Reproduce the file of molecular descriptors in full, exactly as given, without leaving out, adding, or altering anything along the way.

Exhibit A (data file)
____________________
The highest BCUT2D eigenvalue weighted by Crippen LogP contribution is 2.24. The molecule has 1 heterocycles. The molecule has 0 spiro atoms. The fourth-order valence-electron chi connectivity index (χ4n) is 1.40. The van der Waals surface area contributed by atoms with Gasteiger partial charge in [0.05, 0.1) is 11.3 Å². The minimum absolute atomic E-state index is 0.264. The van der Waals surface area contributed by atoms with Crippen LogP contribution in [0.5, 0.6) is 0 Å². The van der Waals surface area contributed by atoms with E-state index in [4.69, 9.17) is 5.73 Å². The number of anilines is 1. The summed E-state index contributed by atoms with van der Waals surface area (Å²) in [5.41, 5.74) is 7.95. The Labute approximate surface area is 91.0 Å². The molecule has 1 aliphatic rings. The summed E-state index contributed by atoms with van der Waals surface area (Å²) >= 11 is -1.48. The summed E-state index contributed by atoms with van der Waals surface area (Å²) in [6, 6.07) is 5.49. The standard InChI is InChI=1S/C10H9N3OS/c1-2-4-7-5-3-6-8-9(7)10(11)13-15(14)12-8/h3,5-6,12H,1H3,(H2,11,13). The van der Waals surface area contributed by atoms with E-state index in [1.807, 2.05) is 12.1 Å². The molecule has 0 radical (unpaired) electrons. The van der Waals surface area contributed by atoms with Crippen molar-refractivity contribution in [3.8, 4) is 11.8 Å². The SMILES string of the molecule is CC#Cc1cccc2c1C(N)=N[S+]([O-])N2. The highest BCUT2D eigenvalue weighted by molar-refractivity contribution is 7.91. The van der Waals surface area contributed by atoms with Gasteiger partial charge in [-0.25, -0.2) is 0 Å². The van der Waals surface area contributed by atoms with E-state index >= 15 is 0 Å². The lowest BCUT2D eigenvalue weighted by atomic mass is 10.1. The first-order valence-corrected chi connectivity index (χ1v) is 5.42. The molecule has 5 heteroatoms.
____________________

The highest BCUT2D eigenvalue weighted by Crippen LogP contribution is 2.24. The molecule has 1 heterocycles. The molecule has 0 spiro atoms. The fourth-order valence-electron chi connectivity index (χ4n) is 1.40. The van der Waals surface area contributed by atoms with Gasteiger partial charge in [0.05, 0.1) is 11.3 Å². The minimum absolute atomic E-state index is 0.264. The van der Waals surface area contributed by atoms with Crippen LogP contribution in [0.5, 0.6) is 0 Å². The van der Waals surface area contributed by atoms with E-state index in [4.69, 9.17) is 5.73 Å². The number of anilines is 1. The summed E-state index contributed by atoms with van der Waals surface area (Å²) in [5.41, 5.74) is 7.95. The Labute approximate surface area is 91.0 Å². The molecule has 1 aliphatic rings. The summed E-state index contributed by atoms with van der Waals surface area (Å²) >= 11 is -1.48. The summed E-state index contributed by atoms with van der Waals surface area (Å²) in [6, 6.07) is 5.49. The standard InChI is InChI=1S/C10H9N3OS/c1-2-4-7-5-3-6-8-9(7)10(11)13-15(14)12-8/h3,5-6,12H,1H3,(H2,11,13). The van der Waals surface area contributed by atoms with E-state index in [1.807, 2.05) is 12.1 Å². The molecule has 0 radical (unpaired) electrons. The van der Waals surface area contributed by atoms with Crippen molar-refractivity contribution in [3.8, 4) is 11.8 Å². The SMILES string of the molecule is CC#Cc1cccc2c1C(N)=N[S+]([O-])N2. The highest BCUT2D eigenvalue weighted by molar-refractivity contribution is 7.91. The van der Waals surface area contributed by atoms with Gasteiger partial charge in [-0.25, -0.2) is 0 Å². The van der Waals surface area contributed by atoms with E-state index >= 15 is 0 Å². The lowest BCUT2D eigenvalue weighted by atomic mass is 10.1. The first-order valence-corrected chi connectivity index (χ1v) is 5.42. The molecule has 5 heteroatoms.